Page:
WASHINGTON (AFP) — The US Supreme Court Wednesday ruled the US Navy can continue to use long-range sonar in exercises off the California coast, dismissing arguments that the practice was harmful to whales.
"Even if the plaintiffs have shown irreparable injury from the navy's training exercises, any such injury is outweighed by the public interest and the navy's interest in effective, realistic training of its sailors," the court said in a written opinion.
It upheld the case brought by the government which argued President George W. Bush has the constitutional power to exempt the US Navy from environmental laws curbing the use of long-range sonar in the North Pacific Ocean.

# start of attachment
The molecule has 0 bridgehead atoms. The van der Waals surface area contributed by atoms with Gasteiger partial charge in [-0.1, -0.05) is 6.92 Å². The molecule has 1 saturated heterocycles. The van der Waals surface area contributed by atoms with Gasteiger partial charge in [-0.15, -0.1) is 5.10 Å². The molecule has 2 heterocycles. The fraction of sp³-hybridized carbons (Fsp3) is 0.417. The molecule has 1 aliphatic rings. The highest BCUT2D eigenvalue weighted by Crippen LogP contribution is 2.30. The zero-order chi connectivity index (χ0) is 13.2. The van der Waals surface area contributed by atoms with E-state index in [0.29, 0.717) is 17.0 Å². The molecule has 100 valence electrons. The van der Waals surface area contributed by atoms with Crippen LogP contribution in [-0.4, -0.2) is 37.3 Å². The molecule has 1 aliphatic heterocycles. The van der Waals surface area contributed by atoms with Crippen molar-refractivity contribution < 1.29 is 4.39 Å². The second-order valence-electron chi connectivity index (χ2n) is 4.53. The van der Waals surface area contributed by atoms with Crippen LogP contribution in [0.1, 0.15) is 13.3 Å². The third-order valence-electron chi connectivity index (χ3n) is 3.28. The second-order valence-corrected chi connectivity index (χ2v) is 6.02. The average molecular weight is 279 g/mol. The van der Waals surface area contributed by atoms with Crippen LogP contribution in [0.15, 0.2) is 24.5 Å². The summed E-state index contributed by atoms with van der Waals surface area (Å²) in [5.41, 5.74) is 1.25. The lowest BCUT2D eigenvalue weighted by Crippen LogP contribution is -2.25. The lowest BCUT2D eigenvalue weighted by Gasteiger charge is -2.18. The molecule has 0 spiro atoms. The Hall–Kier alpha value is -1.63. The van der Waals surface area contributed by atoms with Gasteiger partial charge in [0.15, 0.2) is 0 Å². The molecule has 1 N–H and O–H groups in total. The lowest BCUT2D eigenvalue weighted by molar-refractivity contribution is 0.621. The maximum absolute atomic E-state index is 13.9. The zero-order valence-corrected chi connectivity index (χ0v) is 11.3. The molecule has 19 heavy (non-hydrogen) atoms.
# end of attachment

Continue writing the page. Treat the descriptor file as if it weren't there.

The navy uses just such sonar off California to look for hostile submarines lurking beneath the Pacific, but has duelled with environmentalists for years in federal courts over its use.
Environmentalists say such sonars have potentially catastrophic consequences for marine life, arguing they have disoriented animals and caused mass deaths in the Bahamas and Canary islands.
In January, a court required the navy to take safety precautions in the California coast inhabited by five species of endangered whales.
A few days later, Bush granted an exemption to the navy, arguing the use of sonars was vital for military preparedness exercises that were in the "paramount interest of the United States."
Environmentalists took their case to the Ninth Circuit Court of Appeals, which upheld the lower court's decision in February.
But the government then petitioned the Supreme Court.
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